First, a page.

The Apostle Paul: The Unknown God.

22” So Paul, standing in the midst of the Areopagus, said: “Men of Athens, I perceive that in every way you are very religious. 23 For as I passed along and observed the objects of your worship, I found also an altar with this inscription: ‘To the unknown god.’ What therefore you worship as unknown, this I proclaim to you.” (Acts 17:22–23)

Luke often recorded the Apostle Paul preaching and teaching in the synagogues within the various cities to which he and his companions traveled. However, in today’s text Paul is not preaching and teaching in a synagogue but rather he is standing in the midst of the Areopagus, otherwise known as Mars Hill.

His presentation of the Gospel is masterful. He does not openly condemn the Athenians for the blatant idolatry. Rather, he used their very idolatry as an object lesson tool.

Paul began his message by saying, “Men of Athens, I perceive that in every way you are very religious.” Paul expressed that he understood the widespread religiosity of the Athenians. He also did not say that they were just religious, but rather that they were devoutly religious. Realize that this statement can be understood in either a positive or negative way. Certainly, Paul had in mind the latter and not the former.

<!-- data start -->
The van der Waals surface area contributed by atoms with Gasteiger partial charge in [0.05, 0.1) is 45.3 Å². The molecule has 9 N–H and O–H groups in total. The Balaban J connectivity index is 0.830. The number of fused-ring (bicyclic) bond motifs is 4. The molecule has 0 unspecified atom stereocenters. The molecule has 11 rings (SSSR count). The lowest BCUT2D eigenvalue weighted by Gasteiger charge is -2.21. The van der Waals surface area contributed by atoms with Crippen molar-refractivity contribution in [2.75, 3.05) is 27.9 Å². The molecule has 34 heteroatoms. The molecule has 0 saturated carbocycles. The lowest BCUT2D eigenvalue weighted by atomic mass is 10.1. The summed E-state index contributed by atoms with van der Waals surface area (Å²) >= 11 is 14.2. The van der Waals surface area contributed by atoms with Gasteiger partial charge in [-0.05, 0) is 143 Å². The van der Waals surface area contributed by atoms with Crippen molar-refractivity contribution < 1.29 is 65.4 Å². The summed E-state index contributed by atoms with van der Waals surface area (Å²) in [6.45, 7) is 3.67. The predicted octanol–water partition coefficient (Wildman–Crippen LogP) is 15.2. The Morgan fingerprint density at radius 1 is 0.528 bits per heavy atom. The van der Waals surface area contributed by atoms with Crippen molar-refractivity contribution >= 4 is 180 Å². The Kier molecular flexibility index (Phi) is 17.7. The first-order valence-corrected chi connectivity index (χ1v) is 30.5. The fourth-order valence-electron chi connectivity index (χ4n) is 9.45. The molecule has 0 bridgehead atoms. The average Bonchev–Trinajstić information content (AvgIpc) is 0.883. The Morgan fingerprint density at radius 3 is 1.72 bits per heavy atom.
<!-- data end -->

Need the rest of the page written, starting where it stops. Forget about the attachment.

Paul then wisely points to one of the Athenians very own idols. He said, “23 For as I passed along and observed the objects of your worship, I found also an altar with this inscription: ‘To the unknown god.’” What did the inscription “to the unknown god” mean?

Dr. R. C. Sproul writes, “Possibly a reference to the Altar of the Twelve Gods of Athens, erected to ensure that no god is left out of their worship Paul uses this point of contact to begin his discourse about the God who made the world, who is not carved out of stone or confined to any temple, and who controls the times and the seasons where people live.”

Paul then said, “What therefore you worship as unknown, this I proclaim to you.” The word “unknown” means to be unaware or ignorant of something, or in this case, someone: namely God. It is this One, True God who Paul would now proclaim to the Athenians in attendance.

What point of contact can you use to those who you know who do not know Jesus Christ as their Lord and Savior? What objects do you observe your friends, or family members, worshipping and honoring? Use this as a starting point to explain the Gospel and the reality of the One, True God of the Bible.

Soli deo Gloria!

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